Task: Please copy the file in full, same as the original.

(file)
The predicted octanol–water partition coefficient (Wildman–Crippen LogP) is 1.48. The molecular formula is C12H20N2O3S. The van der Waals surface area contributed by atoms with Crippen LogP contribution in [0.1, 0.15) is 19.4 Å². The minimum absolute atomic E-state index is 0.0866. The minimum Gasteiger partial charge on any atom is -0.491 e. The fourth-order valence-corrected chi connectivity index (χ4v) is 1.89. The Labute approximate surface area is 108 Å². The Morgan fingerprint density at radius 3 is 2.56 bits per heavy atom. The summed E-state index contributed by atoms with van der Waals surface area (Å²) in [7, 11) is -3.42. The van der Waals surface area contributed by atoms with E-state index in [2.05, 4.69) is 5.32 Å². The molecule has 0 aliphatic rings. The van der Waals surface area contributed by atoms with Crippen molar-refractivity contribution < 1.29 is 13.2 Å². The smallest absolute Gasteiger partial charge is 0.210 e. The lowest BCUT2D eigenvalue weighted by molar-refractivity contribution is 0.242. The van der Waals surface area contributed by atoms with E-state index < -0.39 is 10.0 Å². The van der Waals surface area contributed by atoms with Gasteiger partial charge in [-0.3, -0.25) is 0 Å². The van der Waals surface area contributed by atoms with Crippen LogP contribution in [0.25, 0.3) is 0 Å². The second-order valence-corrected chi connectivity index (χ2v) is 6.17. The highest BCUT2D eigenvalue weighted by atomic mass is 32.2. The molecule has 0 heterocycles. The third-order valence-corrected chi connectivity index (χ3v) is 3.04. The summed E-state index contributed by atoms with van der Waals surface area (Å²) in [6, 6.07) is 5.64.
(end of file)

The predicted octanol–water partition coefficient (Wildman–Crippen LogP) is 1.48. The molecular formula is C12H20N2O3S. The van der Waals surface area contributed by atoms with Crippen LogP contribution in [0.1, 0.15) is 19.4 Å². The minimum absolute atomic E-state index is 0.0866. The minimum Gasteiger partial charge on any atom is -0.491 e. The fourth-order valence-corrected chi connectivity index (χ4v) is 1.89. The Labute approximate surface area is 108 Å². The Morgan fingerprint density at radius 3 is 2.56 bits per heavy atom. The summed E-state index contributed by atoms with van der Waals surface area (Å²) in [7, 11) is -3.42. The van der Waals surface area contributed by atoms with E-state index in [2.05, 4.69) is 5.32 Å². The molecule has 0 aliphatic rings. The van der Waals surface area contributed by atoms with Crippen molar-refractivity contribution < 1.29 is 13.2 Å². The smallest absolute Gasteiger partial charge is 0.210 e. The lowest BCUT2D eigenvalue weighted by molar-refractivity contribution is 0.242. The van der Waals surface area contributed by atoms with E-state index < -0.39 is 10.0 Å². The van der Waals surface area contributed by atoms with Gasteiger partial charge in [-0.3, -0.25) is 0 Å². The van der Waals surface area contributed by atoms with Crippen LogP contribution in [0.25, 0.3) is 0 Å². The second-order valence-corrected chi connectivity index (χ2v) is 6.17. The highest BCUT2D eigenvalue weighted by atomic mass is 32.2. The molecule has 0 heterocycles. The third-order valence-corrected chi connectivity index (χ3v) is 3.04. The summed E-state index contributed by atoms with van der Waals surface area (Å²) in [6, 6.07) is 5.64.